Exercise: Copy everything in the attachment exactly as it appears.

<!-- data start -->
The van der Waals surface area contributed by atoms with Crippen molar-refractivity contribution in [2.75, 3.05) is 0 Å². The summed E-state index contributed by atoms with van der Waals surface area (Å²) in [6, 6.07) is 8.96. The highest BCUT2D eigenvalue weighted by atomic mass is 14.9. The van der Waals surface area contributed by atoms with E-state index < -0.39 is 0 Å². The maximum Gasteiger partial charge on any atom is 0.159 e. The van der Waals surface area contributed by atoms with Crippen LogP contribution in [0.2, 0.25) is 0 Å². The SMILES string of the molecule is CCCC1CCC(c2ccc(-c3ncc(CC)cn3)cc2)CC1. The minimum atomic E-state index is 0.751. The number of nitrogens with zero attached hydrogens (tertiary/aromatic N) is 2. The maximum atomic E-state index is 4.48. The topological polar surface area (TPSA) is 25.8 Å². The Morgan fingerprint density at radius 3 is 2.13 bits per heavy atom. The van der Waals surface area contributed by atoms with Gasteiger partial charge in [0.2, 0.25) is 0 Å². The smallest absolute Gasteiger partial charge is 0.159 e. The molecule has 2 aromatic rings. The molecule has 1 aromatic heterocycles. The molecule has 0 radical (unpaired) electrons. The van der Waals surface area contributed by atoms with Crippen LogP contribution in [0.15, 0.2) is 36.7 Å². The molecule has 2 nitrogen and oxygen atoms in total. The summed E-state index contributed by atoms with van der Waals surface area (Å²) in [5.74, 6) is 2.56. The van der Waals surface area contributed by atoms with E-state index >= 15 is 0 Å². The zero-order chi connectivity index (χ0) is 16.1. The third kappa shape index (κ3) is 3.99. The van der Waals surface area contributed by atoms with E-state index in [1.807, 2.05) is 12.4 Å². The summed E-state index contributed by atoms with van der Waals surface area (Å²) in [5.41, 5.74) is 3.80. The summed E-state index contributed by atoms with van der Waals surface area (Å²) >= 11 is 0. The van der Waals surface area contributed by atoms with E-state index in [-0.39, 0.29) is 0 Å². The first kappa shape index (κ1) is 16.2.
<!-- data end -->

The van der Waals surface area contributed by atoms with Crippen molar-refractivity contribution in [2.75, 3.05) is 0 Å². The summed E-state index contributed by atoms with van der Waals surface area (Å²) in [6, 6.07) is 8.96. The highest BCUT2D eigenvalue weighted by atomic mass is 14.9. The van der Waals surface area contributed by atoms with E-state index < -0.39 is 0 Å². The maximum Gasteiger partial charge on any atom is 0.159 e. The van der Waals surface area contributed by atoms with Crippen LogP contribution in [0.2, 0.25) is 0 Å². The SMILES string of the molecule is CCCC1CCC(c2ccc(-c3ncc(CC)cn3)cc2)CC1. The minimum atomic E-state index is 0.751. The number of nitrogens with zero attached hydrogens (tertiary/aromatic N) is 2. The maximum atomic E-state index is 4.48. The topological polar surface area (TPSA) is 25.8 Å². The Morgan fingerprint density at radius 3 is 2.13 bits per heavy atom. The van der Waals surface area contributed by atoms with Gasteiger partial charge in [0.2, 0.25) is 0 Å². The smallest absolute Gasteiger partial charge is 0.159 e. The molecule has 2 aromatic rings. The molecule has 1 aromatic heterocycles. The molecule has 0 radical (unpaired) electrons. The van der Waals surface area contributed by atoms with Crippen LogP contribution in [0.15, 0.2) is 36.7 Å². The molecule has 2 nitrogen and oxygen atoms in total. The summed E-state index contributed by atoms with van der Waals surface area (Å²) in [5.74, 6) is 2.56. The van der Waals surface area contributed by atoms with E-state index >= 15 is 0 Å². The zero-order chi connectivity index (χ0) is 16.1. The third kappa shape index (κ3) is 3.99. The van der Waals surface area contributed by atoms with E-state index in [1.807, 2.05) is 12.4 Å². The summed E-state index contributed by atoms with van der Waals surface area (Å²) in [5.41, 5.74) is 3.80. The summed E-state index contributed by atoms with van der Waals surface area (Å²) >= 11 is 0. The van der Waals surface area contributed by atoms with E-state index in [-0.39, 0.29) is 0 Å². The first kappa shape index (κ1) is 16.2.